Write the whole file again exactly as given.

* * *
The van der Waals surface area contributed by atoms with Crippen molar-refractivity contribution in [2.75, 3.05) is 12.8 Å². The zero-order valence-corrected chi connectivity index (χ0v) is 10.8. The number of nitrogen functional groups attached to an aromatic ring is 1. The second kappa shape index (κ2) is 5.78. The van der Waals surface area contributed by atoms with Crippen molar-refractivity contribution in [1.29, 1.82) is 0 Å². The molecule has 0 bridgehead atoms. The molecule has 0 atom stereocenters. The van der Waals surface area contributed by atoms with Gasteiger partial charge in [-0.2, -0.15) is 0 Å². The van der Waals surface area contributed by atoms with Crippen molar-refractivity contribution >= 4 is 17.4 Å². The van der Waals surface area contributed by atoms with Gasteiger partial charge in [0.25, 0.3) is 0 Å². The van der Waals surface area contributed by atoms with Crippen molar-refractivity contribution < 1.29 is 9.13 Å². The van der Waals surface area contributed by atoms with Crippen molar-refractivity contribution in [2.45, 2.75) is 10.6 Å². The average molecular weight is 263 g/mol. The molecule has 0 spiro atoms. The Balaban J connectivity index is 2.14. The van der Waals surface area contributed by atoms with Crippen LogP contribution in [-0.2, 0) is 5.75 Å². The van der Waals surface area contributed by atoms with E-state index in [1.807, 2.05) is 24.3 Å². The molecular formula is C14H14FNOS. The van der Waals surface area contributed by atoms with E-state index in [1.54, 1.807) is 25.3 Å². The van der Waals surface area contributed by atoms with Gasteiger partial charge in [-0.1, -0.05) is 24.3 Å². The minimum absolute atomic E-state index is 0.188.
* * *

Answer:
The van der Waals surface area contributed by atoms with Crippen molar-refractivity contribution in [2.75, 3.05) is 12.8 Å². The zero-order valence-corrected chi connectivity index (χ0v) is 10.8. The number of nitrogen functional groups attached to an aromatic ring is 1. The second kappa shape index (κ2) is 5.78. The van der Waals surface area contributed by atoms with Crippen molar-refractivity contribution in [1.29, 1.82) is 0 Å². The molecule has 0 bridgehead atoms. The molecule has 0 atom stereocenters. The van der Waals surface area contributed by atoms with Gasteiger partial charge in [-0.2, -0.15) is 0 Å². The van der Waals surface area contributed by atoms with Crippen molar-refractivity contribution >= 4 is 17.4 Å². The van der Waals surface area contributed by atoms with Gasteiger partial charge in [0.25, 0.3) is 0 Å². The van der Waals surface area contributed by atoms with Crippen molar-refractivity contribution < 1.29 is 9.13 Å². The van der Waals surface area contributed by atoms with Crippen molar-refractivity contribution in [2.45, 2.75) is 10.6 Å². The average molecular weight is 263 g/mol. The molecule has 0 spiro atoms. The Balaban J connectivity index is 2.14. The van der Waals surface area contributed by atoms with Crippen LogP contribution in [-0.2, 0) is 5.75 Å². The van der Waals surface area contributed by atoms with E-state index in [1.807, 2.05) is 24.3 Å². The molecular formula is C14H14FNOS. The van der Waals surface area contributed by atoms with E-state index in [1.54, 1.807) is 25.3 Å². The van der Waals surface area contributed by atoms with Gasteiger partial charge in [-0.1, -0.05) is 24.3 Å². The minimum absolute atomic E-state index is 0.188.